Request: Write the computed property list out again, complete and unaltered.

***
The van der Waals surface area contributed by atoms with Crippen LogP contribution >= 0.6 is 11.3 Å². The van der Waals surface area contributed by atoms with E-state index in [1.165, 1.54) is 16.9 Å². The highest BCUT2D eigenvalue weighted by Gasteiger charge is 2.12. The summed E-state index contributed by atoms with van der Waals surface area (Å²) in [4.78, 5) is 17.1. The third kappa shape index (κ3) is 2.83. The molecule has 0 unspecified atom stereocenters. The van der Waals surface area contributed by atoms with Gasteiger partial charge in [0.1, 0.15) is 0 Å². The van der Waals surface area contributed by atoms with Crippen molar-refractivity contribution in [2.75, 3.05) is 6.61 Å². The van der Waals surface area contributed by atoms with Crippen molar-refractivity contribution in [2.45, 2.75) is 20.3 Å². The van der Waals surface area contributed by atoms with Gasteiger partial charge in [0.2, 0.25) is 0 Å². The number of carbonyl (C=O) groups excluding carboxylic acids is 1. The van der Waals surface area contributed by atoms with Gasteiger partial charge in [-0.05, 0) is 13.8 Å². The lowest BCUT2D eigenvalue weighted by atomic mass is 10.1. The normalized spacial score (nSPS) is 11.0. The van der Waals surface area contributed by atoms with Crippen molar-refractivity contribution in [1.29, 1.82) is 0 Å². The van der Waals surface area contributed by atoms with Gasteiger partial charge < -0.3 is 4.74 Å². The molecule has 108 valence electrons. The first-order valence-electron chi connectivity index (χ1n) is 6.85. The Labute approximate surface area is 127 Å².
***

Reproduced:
The van der Waals surface area contributed by atoms with Crippen LogP contribution >= 0.6 is 11.3 Å². The van der Waals surface area contributed by atoms with E-state index in [1.165, 1.54) is 16.9 Å². The highest BCUT2D eigenvalue weighted by Gasteiger charge is 2.12. The summed E-state index contributed by atoms with van der Waals surface area (Å²) in [4.78, 5) is 17.1. The third kappa shape index (κ3) is 2.83. The molecule has 0 unspecified atom stereocenters. The van der Waals surface area contributed by atoms with Gasteiger partial charge in [0.1, 0.15) is 0 Å². The van der Waals surface area contributed by atoms with Crippen molar-refractivity contribution in [2.75, 3.05) is 6.61 Å². The van der Waals surface area contributed by atoms with Crippen molar-refractivity contribution in [2.45, 2.75) is 20.3 Å². The van der Waals surface area contributed by atoms with Gasteiger partial charge in [0.2, 0.25) is 0 Å². The number of carbonyl (C=O) groups excluding carboxylic acids is 1. The van der Waals surface area contributed by atoms with Gasteiger partial charge in [-0.05, 0) is 13.8 Å². The lowest BCUT2D eigenvalue weighted by atomic mass is 10.1. The normalized spacial score (nSPS) is 11.0. The van der Waals surface area contributed by atoms with Crippen molar-refractivity contribution in [1.29, 1.82) is 0 Å². The van der Waals surface area contributed by atoms with Gasteiger partial charge < -0.3 is 4.74 Å². The molecule has 108 valence electrons. The first-order valence-electron chi connectivity index (χ1n) is 6.85. The Labute approximate surface area is 127 Å².